Windows 8 PCs languish in a world of hurt

Bad news piles up for PCs in general and Microsoft in particular -- unless, of course, you redefine what constitutes a PC

Quick, does anyone have a Windows 8 success story they'd like to share? Because right about now Microsoft and the companies that make Windows PCs could use some good news. Maybe I wouldn't go as far as Robert X. Cringely, who says, "You can make more money selling oranges at freeway off-ramps than you can selling PCs these days." But you know the news ain't good when the Onion starts mocking you.

Windows 8, Microsoft's big play to revive the PC market and shore up the company's dominance in the workplace, is in trouble. Statistics from Net Applications show Windows 8's usage uptake fell further behind Vista's last month. As Gregg Keizer observed, "Windows 8's inability to match Vista's usage ... is an ill omen for Microsoft's new operating system. Vista has been pegged a failure -- Microsoft itself has not bothered to mention the OS for years -- because of its lackluster adoption. Associations with that flop, rather than with the triumphs of Windows XP and Windows 7, increasingly paint Windows 8 as a failure thus far."

Some pundits, like InfoWorld's own Galen Gruman, have been predicting the demise of Windows PCs for a while. Although Gartner had been using somewhat less apocalyptic language, noting a "structural shift" in the PC market, this week the research firm went further and predicted that by 2015, Apple's OS X-based Mac laptops will be as widely accepted by IT pros as their Microsoft Windows-based counterparts. "Driven by Apple's efforts to make its OS X operating system more compatible with the iPhone's, iPad's, and iPod Touch's iOS, more users will bring OS X devices to work where IT will have to deal with them," Gartner said.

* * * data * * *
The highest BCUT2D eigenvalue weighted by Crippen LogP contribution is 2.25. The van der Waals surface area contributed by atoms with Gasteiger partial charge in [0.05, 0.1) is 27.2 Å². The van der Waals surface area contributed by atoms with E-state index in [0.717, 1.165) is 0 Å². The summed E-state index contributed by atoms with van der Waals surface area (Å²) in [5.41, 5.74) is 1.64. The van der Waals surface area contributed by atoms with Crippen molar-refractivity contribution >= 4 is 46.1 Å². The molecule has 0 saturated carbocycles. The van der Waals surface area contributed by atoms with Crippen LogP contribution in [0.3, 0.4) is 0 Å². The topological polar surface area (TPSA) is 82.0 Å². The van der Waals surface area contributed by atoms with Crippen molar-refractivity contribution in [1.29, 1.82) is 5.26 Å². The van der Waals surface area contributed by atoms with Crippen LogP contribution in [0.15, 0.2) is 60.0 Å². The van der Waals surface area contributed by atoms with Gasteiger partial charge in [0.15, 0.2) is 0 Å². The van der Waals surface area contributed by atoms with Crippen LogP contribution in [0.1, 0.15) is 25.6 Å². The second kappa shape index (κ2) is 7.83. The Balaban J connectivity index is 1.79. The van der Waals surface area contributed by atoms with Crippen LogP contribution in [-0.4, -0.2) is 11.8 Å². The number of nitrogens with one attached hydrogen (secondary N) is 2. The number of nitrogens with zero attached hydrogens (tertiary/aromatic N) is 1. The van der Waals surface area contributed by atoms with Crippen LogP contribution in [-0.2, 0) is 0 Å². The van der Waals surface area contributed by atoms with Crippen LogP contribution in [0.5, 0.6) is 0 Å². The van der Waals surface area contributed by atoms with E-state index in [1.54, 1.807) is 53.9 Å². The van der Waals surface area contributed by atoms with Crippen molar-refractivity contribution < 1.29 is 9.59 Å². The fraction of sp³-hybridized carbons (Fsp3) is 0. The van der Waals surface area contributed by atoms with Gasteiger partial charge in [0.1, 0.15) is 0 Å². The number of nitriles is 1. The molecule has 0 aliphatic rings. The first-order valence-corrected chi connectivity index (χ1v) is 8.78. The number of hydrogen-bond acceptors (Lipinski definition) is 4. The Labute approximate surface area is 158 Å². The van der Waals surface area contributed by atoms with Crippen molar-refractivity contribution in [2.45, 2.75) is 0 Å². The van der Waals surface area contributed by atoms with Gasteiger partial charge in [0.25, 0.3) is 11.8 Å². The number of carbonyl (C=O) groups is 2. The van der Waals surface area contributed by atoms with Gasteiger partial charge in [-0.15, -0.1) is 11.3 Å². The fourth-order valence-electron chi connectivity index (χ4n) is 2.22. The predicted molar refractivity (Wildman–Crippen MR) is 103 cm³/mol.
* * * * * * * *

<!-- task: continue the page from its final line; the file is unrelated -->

That Gartner study has to hurt, but it's only one of a thousand cuts. As Gruman notes in today's Smart User blog, a global study by Forrester Research shows that the rise of the post-PC employee is here. IDC bolsters that finding with a report predicting "the number of people accessing the Internet through PCs in the U.S. will shrink from 240 million in 2012 to 225 million in 2016," and Good Technology asserts "employees believe so much in the post-PC devices that they're willing to pay for them themselves to use at work."

Of course one way to brighten the fortunes of the PC category is to simply redefine what we mean by a PC. Research company Canalys did that when it lumped tablets alongside desktops and laptops and declared Apple the top PC vendor for the past quarter, with 27 million shipped units and a market share of 20 percent thanks to booming sales of the iPad and iPad Mini tablets.

However, for Microsoft, a rose by any other name would still not smell sweet. That Canalys report also noted that Microsoft shipped just 720,000 of its Surface RT tablet -- ouch. This week's reviews of its new Surface Pro tablet, which is really more laptop than tablet, exhibited a decidedly sour cast as well. When reviewers weren't making excuses for the shortcomings in Windows 8, they frequently took a "critical, sometimes bitter tone about the Surface Pro itself," reports InfoWorld's Woody Leonhard.

Microsoft is casting about in search of a magic goat to fix things. In the meantime, it's lending $2 billion to Dell, an investment less about Dell than about the future of PCs, as the company clearly stated: "Microsoft is committed to the long-term success of the entire PC ecosystem and invests heavily in a variety of ways to build that ecosystem for the future." While Dell isn't about to follow IBM in abandoning PCs, its recent moves have revived the rumor that Hewlett-Packard is again thinking of splitting off its PC division.

Pity the poor PC -- unless, of course, you're talking about Apple's tablets.

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